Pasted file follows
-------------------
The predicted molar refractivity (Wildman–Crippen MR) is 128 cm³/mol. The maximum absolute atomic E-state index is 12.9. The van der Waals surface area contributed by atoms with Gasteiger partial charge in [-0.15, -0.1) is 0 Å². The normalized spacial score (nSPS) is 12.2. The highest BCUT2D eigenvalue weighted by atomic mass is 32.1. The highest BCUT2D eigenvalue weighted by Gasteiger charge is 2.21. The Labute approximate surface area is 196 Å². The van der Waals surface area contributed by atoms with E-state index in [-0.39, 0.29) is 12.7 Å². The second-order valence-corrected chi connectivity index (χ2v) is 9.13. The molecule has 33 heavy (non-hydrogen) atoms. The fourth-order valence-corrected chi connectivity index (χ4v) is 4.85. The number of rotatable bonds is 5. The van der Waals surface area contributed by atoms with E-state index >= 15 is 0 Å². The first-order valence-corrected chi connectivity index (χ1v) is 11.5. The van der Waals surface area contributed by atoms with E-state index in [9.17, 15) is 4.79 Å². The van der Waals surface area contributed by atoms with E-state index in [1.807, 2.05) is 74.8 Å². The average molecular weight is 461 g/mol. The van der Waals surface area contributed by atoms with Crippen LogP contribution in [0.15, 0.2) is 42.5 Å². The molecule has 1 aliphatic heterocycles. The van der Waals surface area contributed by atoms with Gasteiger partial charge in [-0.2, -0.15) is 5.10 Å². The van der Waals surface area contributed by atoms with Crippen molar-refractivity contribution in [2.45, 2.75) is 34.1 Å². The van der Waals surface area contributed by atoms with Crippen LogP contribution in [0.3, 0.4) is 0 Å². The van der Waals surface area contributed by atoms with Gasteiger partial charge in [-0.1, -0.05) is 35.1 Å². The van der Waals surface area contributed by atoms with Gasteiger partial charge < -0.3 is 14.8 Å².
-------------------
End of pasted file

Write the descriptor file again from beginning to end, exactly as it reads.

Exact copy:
The predicted molar refractivity (Wildman–Crippen MR) is 128 cm³/mol. The maximum absolute atomic E-state index is 12.9. The van der Waals surface area contributed by atoms with Gasteiger partial charge in [-0.15, -0.1) is 0 Å². The normalized spacial score (nSPS) is 12.2. The highest BCUT2D eigenvalue weighted by atomic mass is 32.1. The highest BCUT2D eigenvalue weighted by Gasteiger charge is 2.21. The Labute approximate surface area is 196 Å². The van der Waals surface area contributed by atoms with E-state index in [-0.39, 0.29) is 12.7 Å². The second-order valence-corrected chi connectivity index (χ2v) is 9.13. The molecule has 33 heavy (non-hydrogen) atoms. The fourth-order valence-corrected chi connectivity index (χ4v) is 4.85. The number of rotatable bonds is 5. The van der Waals surface area contributed by atoms with E-state index >= 15 is 0 Å². The first-order valence-corrected chi connectivity index (χ1v) is 11.5. The van der Waals surface area contributed by atoms with E-state index in [9.17, 15) is 4.79 Å². The van der Waals surface area contributed by atoms with E-state index in [1.807, 2.05) is 74.8 Å². The average molecular weight is 461 g/mol. The van der Waals surface area contributed by atoms with Crippen LogP contribution in [0.15, 0.2) is 42.5 Å². The molecule has 1 aliphatic heterocycles. The van der Waals surface area contributed by atoms with Gasteiger partial charge in [-0.2, -0.15) is 5.10 Å². The van der Waals surface area contributed by atoms with Crippen molar-refractivity contribution in [2.45, 2.75) is 34.1 Å². The van der Waals surface area contributed by atoms with Crippen LogP contribution in [0.3, 0.4) is 0 Å². The van der Waals surface area contributed by atoms with Gasteiger partial charge in [-0.1, -0.05) is 35.1 Å². The van der Waals surface area contributed by atoms with Gasteiger partial charge < -0.3 is 14.8 Å².